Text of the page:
A new study published in the journal Preventive Medicine suggests mental health and gun violence aren’t as closely related as people often think.
The study looked at how mental health symptoms and gun access impact two gun behaviors: if a person is likely to carry a gun outside their home and if they have threatened someone with a gun.
“What we found from our study was that none of the mental health symptoms related to gun violence behavior,” said Dr. Yu Lu, a postdoctoral research fellow at the University of Texas Medical Branch and the study’s lead author.
The researchers used various methods to collect data from over 1,000 participants on nine different indicators including: stress, anxiety, depression, hostility, PTSD, impulsivity, borderline personality disorder, a history of mental health treatment, and variables such as living situation, employment status or whether they were in school.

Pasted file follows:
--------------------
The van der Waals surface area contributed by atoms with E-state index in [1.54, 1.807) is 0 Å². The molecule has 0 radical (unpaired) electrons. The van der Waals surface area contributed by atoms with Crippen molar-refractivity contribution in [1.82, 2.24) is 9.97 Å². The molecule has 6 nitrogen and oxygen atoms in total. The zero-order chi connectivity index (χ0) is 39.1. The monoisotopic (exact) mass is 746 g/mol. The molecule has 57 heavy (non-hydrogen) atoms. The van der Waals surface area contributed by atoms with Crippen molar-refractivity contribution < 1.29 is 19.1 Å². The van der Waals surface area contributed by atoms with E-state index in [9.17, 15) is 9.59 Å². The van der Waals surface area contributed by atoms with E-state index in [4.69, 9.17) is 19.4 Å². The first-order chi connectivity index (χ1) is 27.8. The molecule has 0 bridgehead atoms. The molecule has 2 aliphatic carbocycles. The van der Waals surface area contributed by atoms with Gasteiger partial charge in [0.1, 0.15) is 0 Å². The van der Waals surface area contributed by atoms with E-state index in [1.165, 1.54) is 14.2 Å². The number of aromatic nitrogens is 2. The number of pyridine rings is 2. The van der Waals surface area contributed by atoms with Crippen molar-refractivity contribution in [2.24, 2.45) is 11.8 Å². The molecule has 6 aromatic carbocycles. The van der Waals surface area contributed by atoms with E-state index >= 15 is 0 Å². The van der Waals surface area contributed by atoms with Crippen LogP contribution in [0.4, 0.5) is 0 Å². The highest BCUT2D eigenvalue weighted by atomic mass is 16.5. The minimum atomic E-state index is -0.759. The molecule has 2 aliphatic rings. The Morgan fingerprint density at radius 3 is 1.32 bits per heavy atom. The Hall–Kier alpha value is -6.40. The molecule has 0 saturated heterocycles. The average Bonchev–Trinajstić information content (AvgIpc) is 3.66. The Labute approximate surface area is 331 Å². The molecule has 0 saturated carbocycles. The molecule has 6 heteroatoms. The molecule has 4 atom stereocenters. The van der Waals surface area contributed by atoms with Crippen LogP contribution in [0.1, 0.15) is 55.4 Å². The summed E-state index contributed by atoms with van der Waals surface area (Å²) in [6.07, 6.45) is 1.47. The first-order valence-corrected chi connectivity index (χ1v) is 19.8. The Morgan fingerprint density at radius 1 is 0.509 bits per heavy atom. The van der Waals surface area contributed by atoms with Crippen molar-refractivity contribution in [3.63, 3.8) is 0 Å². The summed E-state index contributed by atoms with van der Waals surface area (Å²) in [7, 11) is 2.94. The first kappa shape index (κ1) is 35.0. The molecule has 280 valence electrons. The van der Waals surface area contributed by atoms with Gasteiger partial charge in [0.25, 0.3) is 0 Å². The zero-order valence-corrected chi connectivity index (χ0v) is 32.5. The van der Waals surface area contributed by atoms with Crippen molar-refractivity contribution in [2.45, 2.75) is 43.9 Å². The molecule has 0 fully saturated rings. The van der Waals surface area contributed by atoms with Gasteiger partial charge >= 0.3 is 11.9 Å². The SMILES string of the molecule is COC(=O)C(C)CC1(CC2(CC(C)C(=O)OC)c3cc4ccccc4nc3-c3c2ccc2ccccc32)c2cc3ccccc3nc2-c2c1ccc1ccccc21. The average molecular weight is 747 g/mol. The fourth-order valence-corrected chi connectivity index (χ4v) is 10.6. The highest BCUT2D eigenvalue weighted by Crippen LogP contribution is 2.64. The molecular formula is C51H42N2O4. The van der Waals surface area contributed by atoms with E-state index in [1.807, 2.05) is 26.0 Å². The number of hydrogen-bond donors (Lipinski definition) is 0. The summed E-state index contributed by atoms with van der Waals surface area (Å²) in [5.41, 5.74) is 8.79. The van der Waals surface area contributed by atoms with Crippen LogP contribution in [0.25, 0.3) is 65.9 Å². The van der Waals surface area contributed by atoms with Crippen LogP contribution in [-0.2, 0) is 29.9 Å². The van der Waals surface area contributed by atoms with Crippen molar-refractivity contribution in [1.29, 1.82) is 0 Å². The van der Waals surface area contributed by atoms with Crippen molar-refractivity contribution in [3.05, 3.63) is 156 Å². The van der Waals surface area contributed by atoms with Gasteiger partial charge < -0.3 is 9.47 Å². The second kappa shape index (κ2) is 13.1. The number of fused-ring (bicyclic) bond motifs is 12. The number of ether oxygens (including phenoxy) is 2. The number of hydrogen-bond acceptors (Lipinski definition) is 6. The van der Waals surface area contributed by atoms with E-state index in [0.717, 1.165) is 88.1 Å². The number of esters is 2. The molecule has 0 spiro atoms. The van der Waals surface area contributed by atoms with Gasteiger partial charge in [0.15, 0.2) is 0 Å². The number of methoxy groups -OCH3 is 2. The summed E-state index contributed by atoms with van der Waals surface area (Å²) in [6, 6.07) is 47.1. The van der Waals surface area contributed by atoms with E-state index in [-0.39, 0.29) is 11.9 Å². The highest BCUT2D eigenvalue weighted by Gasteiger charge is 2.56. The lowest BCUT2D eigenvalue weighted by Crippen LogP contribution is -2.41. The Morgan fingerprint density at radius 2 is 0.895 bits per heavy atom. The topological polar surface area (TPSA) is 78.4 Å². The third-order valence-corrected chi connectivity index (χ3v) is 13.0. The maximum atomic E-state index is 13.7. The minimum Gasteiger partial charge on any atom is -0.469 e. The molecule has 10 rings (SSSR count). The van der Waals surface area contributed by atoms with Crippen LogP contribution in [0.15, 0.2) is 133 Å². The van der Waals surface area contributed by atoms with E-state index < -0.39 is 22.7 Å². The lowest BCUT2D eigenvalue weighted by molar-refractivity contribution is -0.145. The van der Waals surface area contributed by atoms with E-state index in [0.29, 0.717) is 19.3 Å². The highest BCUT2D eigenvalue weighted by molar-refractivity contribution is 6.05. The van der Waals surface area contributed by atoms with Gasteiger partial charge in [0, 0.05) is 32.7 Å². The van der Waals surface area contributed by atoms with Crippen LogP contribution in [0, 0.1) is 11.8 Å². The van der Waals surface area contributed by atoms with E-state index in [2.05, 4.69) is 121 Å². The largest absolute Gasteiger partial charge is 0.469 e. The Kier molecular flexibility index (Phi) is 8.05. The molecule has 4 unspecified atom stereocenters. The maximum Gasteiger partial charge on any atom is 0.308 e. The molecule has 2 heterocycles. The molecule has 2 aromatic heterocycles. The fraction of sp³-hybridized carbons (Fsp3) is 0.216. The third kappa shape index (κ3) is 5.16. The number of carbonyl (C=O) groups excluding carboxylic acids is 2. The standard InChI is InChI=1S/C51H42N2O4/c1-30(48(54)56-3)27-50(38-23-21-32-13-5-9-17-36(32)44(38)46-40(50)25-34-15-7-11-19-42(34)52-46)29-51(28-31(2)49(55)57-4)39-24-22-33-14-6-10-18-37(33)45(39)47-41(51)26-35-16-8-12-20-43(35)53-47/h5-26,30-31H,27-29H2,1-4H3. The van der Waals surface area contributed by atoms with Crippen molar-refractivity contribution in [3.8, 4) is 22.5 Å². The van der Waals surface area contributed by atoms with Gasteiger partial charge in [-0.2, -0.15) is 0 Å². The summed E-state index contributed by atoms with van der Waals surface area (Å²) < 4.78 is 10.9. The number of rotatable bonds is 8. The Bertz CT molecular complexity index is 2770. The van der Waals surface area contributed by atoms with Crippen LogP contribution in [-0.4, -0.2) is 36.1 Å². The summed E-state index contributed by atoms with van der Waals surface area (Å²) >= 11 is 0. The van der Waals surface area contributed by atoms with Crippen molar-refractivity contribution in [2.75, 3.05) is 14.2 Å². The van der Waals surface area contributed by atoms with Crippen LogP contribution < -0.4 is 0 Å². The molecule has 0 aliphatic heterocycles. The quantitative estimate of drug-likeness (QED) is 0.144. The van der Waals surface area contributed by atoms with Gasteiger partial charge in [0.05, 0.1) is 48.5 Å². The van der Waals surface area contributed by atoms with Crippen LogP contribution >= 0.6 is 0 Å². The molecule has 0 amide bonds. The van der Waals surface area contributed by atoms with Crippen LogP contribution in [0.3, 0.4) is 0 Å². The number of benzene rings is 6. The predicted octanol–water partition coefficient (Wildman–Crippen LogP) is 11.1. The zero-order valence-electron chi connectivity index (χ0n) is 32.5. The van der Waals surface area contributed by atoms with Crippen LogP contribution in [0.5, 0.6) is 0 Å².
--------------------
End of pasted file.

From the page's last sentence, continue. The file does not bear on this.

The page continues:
Only hostility predicted if a person had threatened someone with a gun.
“So it’s more anger issues related to that,” Lu said.
Nearly 40% of the 40,000 gun deaths in the U.S. in 2017 were homicides.
Dr. Lu said the public discourse connecting gun violence and mental health risks stigmatizing people with mental health issues. Some studies suggest just 3% to 5% of violent crimes are committed by someone with a mental illness.